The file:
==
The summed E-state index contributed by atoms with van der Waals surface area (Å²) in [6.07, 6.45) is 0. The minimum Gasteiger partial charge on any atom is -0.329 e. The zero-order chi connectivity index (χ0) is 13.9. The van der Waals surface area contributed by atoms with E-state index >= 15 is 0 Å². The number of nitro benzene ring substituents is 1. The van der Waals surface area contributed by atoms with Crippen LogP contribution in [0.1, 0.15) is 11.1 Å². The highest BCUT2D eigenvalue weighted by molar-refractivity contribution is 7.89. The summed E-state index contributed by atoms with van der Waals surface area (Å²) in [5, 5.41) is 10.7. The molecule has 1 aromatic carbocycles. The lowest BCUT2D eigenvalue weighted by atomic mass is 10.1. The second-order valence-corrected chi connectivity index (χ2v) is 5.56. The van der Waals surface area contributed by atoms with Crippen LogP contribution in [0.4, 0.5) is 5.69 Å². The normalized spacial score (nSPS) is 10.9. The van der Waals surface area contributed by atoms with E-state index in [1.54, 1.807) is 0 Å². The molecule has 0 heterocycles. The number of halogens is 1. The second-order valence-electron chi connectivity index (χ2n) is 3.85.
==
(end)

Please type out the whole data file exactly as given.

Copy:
The summed E-state index contributed by atoms with van der Waals surface area (Å²) in [6.07, 6.45) is 0. The minimum Gasteiger partial charge on any atom is -0.329 e. The zero-order chi connectivity index (χ0) is 13.9. The van der Waals surface area contributed by atoms with E-state index >= 15 is 0 Å². The number of nitro benzene ring substituents is 1. The van der Waals surface area contributed by atoms with Crippen LogP contribution in [0.1, 0.15) is 11.1 Å². The highest BCUT2D eigenvalue weighted by molar-refractivity contribution is 7.89. The summed E-state index contributed by atoms with van der Waals surface area (Å²) in [5, 5.41) is 10.7. The molecule has 1 aromatic carbocycles. The lowest BCUT2D eigenvalue weighted by atomic mass is 10.1. The second-order valence-corrected chi connectivity index (χ2v) is 5.56. The van der Waals surface area contributed by atoms with Crippen LogP contribution in [0.4, 0.5) is 5.69 Å². The normalized spacial score (nSPS) is 10.9. The van der Waals surface area contributed by atoms with E-state index in [1.54, 1.807) is 0 Å². The molecule has 0 heterocycles. The number of halogens is 1. The second-order valence-electron chi connectivity index (χ2n) is 3.85.